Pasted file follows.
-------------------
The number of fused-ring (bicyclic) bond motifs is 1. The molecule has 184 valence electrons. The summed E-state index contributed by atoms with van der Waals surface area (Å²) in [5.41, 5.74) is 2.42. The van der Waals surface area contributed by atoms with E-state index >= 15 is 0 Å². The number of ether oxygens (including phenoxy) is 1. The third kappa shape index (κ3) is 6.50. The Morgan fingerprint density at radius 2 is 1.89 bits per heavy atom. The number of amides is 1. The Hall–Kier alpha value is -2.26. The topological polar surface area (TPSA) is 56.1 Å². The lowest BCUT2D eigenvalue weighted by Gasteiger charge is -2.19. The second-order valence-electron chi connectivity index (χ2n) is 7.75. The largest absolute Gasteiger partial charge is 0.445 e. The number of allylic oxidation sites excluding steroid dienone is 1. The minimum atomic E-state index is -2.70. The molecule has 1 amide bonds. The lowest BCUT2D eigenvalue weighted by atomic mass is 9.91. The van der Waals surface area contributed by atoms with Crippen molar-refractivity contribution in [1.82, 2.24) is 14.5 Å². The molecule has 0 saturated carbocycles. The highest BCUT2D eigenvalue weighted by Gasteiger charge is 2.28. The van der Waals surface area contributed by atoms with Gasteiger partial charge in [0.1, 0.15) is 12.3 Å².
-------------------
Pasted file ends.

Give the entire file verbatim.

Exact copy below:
The number of fused-ring (bicyclic) bond motifs is 1. The molecule has 184 valence electrons. The summed E-state index contributed by atoms with van der Waals surface area (Å²) in [5.41, 5.74) is 2.42. The van der Waals surface area contributed by atoms with E-state index >= 15 is 0 Å². The number of ether oxygens (including phenoxy) is 1. The third kappa shape index (κ3) is 6.50. The Morgan fingerprint density at radius 2 is 1.89 bits per heavy atom. The number of amides is 1. The Hall–Kier alpha value is -2.26. The topological polar surface area (TPSA) is 56.1 Å². The lowest BCUT2D eigenvalue weighted by Gasteiger charge is -2.19. The second-order valence-electron chi connectivity index (χ2n) is 7.75. The largest absolute Gasteiger partial charge is 0.445 e. The number of allylic oxidation sites excluding steroid dienone is 1. The minimum atomic E-state index is -2.70. The molecule has 1 amide bonds. The lowest BCUT2D eigenvalue weighted by atomic mass is 9.91. The van der Waals surface area contributed by atoms with Crippen molar-refractivity contribution in [1.82, 2.24) is 14.5 Å². The molecule has 0 saturated carbocycles. The highest BCUT2D eigenvalue weighted by Gasteiger charge is 2.28. The van der Waals surface area contributed by atoms with Gasteiger partial charge in [0.1, 0.15) is 12.3 Å².